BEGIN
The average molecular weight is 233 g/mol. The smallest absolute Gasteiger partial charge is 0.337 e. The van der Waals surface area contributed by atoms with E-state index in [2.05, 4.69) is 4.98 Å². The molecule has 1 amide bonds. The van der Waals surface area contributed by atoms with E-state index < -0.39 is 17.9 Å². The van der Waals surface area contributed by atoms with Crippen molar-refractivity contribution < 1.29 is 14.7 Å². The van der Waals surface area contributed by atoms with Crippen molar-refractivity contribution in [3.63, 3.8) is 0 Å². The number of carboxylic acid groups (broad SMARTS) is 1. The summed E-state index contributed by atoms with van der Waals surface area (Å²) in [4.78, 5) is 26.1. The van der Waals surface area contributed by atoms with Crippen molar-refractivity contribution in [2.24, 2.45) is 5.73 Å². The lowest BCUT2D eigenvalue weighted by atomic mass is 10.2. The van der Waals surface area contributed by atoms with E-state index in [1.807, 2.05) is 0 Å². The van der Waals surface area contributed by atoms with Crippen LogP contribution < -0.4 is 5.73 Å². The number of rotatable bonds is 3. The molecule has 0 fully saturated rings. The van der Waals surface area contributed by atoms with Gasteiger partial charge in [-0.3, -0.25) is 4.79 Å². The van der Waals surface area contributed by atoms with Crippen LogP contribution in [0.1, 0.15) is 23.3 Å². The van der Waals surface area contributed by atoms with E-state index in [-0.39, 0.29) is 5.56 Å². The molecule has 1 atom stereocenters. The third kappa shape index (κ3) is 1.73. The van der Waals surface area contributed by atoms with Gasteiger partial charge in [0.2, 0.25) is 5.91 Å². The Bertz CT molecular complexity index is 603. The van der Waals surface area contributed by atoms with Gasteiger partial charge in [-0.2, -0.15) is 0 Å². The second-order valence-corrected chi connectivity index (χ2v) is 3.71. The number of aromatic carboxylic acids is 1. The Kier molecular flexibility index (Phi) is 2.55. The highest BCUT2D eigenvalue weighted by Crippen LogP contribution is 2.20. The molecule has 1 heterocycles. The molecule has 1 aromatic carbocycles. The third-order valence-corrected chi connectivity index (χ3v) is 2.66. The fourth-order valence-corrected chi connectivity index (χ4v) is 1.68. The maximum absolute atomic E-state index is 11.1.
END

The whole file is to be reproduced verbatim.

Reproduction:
The average molecular weight is 233 g/mol. The smallest absolute Gasteiger partial charge is 0.337 e. The van der Waals surface area contributed by atoms with E-state index in [2.05, 4.69) is 4.98 Å². The molecule has 1 amide bonds. The van der Waals surface area contributed by atoms with E-state index < -0.39 is 17.9 Å². The van der Waals surface area contributed by atoms with Crippen molar-refractivity contribution < 1.29 is 14.7 Å². The van der Waals surface area contributed by atoms with Crippen molar-refractivity contribution in [3.63, 3.8) is 0 Å². The number of carboxylic acid groups (broad SMARTS) is 1. The summed E-state index contributed by atoms with van der Waals surface area (Å²) in [4.78, 5) is 26.1. The van der Waals surface area contributed by atoms with Crippen molar-refractivity contribution in [2.24, 2.45) is 5.73 Å². The lowest BCUT2D eigenvalue weighted by atomic mass is 10.2. The van der Waals surface area contributed by atoms with E-state index in [1.807, 2.05) is 0 Å². The van der Waals surface area contributed by atoms with Crippen LogP contribution < -0.4 is 5.73 Å². The number of rotatable bonds is 3. The molecule has 0 fully saturated rings. The van der Waals surface area contributed by atoms with Gasteiger partial charge in [-0.3, -0.25) is 4.79 Å². The van der Waals surface area contributed by atoms with Crippen LogP contribution in [0.1, 0.15) is 23.3 Å². The van der Waals surface area contributed by atoms with E-state index in [-0.39, 0.29) is 5.56 Å². The molecule has 1 atom stereocenters. The third kappa shape index (κ3) is 1.73. The van der Waals surface area contributed by atoms with Gasteiger partial charge in [0.2, 0.25) is 5.91 Å². The Bertz CT molecular complexity index is 603. The van der Waals surface area contributed by atoms with Gasteiger partial charge in [-0.2, -0.15) is 0 Å². The second-order valence-corrected chi connectivity index (χ2v) is 3.71. The number of aromatic carboxylic acids is 1. The Kier molecular flexibility index (Phi) is 2.55. The highest BCUT2D eigenvalue weighted by Crippen LogP contribution is 2.20. The molecule has 1 heterocycles. The molecule has 1 aromatic carbocycles. The third-order valence-corrected chi connectivity index (χ3v) is 2.66. The fourth-order valence-corrected chi connectivity index (χ4v) is 1.68. The maximum absolute atomic E-state index is 11.1.